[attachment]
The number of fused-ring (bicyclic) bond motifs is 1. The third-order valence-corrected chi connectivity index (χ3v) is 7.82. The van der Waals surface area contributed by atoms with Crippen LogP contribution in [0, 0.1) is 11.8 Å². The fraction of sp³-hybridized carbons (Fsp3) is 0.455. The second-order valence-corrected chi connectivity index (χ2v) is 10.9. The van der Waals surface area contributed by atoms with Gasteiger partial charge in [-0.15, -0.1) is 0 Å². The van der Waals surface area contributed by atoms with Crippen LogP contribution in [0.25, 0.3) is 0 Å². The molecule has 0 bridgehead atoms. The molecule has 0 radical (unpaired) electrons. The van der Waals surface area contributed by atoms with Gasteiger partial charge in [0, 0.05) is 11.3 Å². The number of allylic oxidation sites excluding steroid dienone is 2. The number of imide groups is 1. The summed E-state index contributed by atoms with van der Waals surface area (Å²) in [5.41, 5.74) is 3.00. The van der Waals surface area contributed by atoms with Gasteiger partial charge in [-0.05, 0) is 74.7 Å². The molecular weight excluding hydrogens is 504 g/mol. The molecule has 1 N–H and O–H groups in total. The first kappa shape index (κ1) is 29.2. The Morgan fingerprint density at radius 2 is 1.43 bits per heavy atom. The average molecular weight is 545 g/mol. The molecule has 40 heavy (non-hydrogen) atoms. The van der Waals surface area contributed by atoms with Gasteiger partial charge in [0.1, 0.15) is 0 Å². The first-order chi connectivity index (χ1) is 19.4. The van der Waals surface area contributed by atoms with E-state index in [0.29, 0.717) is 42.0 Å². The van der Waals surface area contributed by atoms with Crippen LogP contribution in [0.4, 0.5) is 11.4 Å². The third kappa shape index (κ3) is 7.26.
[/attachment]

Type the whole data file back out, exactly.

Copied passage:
The number of fused-ring (bicyclic) bond motifs is 1. The third-order valence-corrected chi connectivity index (χ3v) is 7.82. The van der Waals surface area contributed by atoms with Crippen LogP contribution in [0, 0.1) is 11.8 Å². The fraction of sp³-hybridized carbons (Fsp3) is 0.455. The second-order valence-corrected chi connectivity index (χ2v) is 10.9. The van der Waals surface area contributed by atoms with Gasteiger partial charge in [-0.15, -0.1) is 0 Å². The van der Waals surface area contributed by atoms with Crippen LogP contribution in [0.25, 0.3) is 0 Å². The molecule has 0 bridgehead atoms. The molecule has 0 radical (unpaired) electrons. The van der Waals surface area contributed by atoms with Gasteiger partial charge in [0, 0.05) is 11.3 Å². The number of allylic oxidation sites excluding steroid dienone is 2. The number of imide groups is 1. The summed E-state index contributed by atoms with van der Waals surface area (Å²) in [5.41, 5.74) is 3.00. The van der Waals surface area contributed by atoms with Gasteiger partial charge in [-0.05, 0) is 74.7 Å². The molecular weight excluding hydrogens is 504 g/mol. The molecule has 1 N–H and O–H groups in total. The first kappa shape index (κ1) is 29.2. The Morgan fingerprint density at radius 2 is 1.43 bits per heavy atom. The average molecular weight is 545 g/mol. The molecule has 40 heavy (non-hydrogen) atoms. The van der Waals surface area contributed by atoms with Gasteiger partial charge in [0.1, 0.15) is 0 Å². The first-order chi connectivity index (χ1) is 19.4. The van der Waals surface area contributed by atoms with E-state index in [0.29, 0.717) is 42.0 Å². The van der Waals surface area contributed by atoms with Crippen LogP contribution in [0.4, 0.5) is 11.4 Å². The third kappa shape index (κ3) is 7.26.